We are going to create a trigger that can add an entry in the “Employee_Audit” table if a new employee record gets inserted into the “Employee” table. We are going to log the username details, which is going to add the record in the “Employee” table.

Add a trigger function and CREATE TRIGGER command:

CREATE OR REPLACE FUNCTION employee_insert_trigger_fnc()

  RETURNS trigger AS

$$

BEGIN



    INSERT INTO "Employee_Audit" ( "EmployeeId", "LastName", "FirstName","UserName" ,"EmpAdditionTime")

         VALUES(NEW."EmployeeId",NEW."LastName",NEW."FirstName",current_user,current_date);



RETURN NEW;

END;

$$

LANGUAGE 'plpgsql';



CREATE TRIGGER employee_insert_trigger

  AFTER INSERT

  ON "Employee"

  FOR EACH ROW

  EXECUTE PROCEDURE employee_insert_trigger_fnc();

 

Once we create the above INSERT trigger on the table, it will add one new entry to the “Employee_Audit”  table with these details:

trigger_demo=# INSERT INTO "Employee" VALUES(10,' Adams','Andrew','Manager',1,'1962-02-18 00:00:00','2010-08-14 00:00:00','11120 Jasper Ave NW','Edmonton','AB','Canada','T5K 2N1','+1 780 428-9482','+1 780 428-3457','abc@gmail.com');

INSERT 0 1



trigger_demo=# select * from "Employee" where "EmployeeId" =10;

-[ RECORD 1 ]-------------------

EmployeeId | 10

LastName   | Adams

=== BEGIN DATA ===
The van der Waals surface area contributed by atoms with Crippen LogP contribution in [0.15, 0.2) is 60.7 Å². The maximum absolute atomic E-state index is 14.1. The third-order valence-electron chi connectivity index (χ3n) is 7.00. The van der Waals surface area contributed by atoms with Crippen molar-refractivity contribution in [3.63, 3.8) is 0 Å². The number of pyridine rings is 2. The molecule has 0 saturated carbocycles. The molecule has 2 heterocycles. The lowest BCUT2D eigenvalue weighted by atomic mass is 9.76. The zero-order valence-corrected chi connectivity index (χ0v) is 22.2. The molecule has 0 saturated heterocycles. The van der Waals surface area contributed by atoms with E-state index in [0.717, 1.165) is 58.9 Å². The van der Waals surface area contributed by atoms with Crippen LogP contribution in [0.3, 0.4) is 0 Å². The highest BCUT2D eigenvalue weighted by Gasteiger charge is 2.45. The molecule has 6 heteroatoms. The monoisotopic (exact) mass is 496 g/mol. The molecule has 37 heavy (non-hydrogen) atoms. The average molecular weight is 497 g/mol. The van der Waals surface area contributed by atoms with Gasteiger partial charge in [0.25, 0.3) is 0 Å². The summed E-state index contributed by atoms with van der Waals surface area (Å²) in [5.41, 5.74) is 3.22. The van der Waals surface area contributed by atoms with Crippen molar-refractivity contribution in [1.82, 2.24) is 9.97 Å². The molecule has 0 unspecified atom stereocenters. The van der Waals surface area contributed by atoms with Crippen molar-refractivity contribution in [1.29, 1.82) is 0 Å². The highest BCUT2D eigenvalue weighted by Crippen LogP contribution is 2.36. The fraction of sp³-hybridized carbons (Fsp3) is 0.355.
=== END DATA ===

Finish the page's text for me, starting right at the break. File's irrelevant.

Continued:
FirstName  | Andrew

Title  | Manager

ReportsTo  | 1

BirthDate  | 1962-02-18 00:00:00

HireDate   | 2010-08-14 00:00:00

Address | 11120 Jasper Ave NW

City   | Edmonton

State  | AB

Country | Canada

PostalCode | T5K 2N1

Phone  | +1 780 428-9482

Fax    | +1 780 428-3457

Email  | abc@gmail.com

trigger_demo=#



trigger_demo=# select * from "Employee_Audit" ;

-[ RECORD 1 ]---+-----------

EmployeeId   | 10

LastName    | Adams

FirstName   | Andrew

UserName    | postgres

EmpAdditionTime | 2019-11-10

 

2.    UPDATE event Trigger 

The UPDATE event trigger gets called at the time of UPDATE statement execution.

Example

CREATE TRIGGER verify_user_for_update

 BEFORE UPDATE

 ON "Employee"

 FOR EACH ROW

EXECUTE PROCEDURE employee_verify_user_priv();

 

3.    DELETE event Trigger 

This the DELETE event trigger, which can be added on transactions that DELETE the records.

Example

CREATE TRIGGER employee_delete_trigger

  AFTER DELETE

  ON "Employee"

  FOR EACH ROW

 EXECUTE PROCEDURE aft_delete();

 

Dropping a Trigger 

DROP TRIGGER is used to remove a trigger. The syntax is very simple.

drop trigger employee_insert_trigger on "Employee" ;

 

Uses Of Triggers

1.    Auditing: You can use triggers to track the table transactions by logging the event details.

2.    Forcing Check Constraint: You can create a trigger by which you can check the constraints before applying the transaction to the table.

3.   Automatic Population: By using triggers you can also auto populate tables fields by new transactions records manipulation.

Important Points To Remember

1.    To create a trigger on a table, the user must have the TRIGGER privilege on the table and EXECUTE privilege on the trigger function.

2.    You can check system catalogue “pg_trigger” for the existing trigger information in the database.

3.    If you create multiple triggers on the same object for the same event, those triggers will be fired in alphabetical order by name.

 

Reference Links

https://www.postgresql.org/docs/12/sql-createtrigger.html

http://www.postgresqltutorial.com/introduction-postgresql-trigger/

 

 

Ranjeet DhumalTechnical Support Manager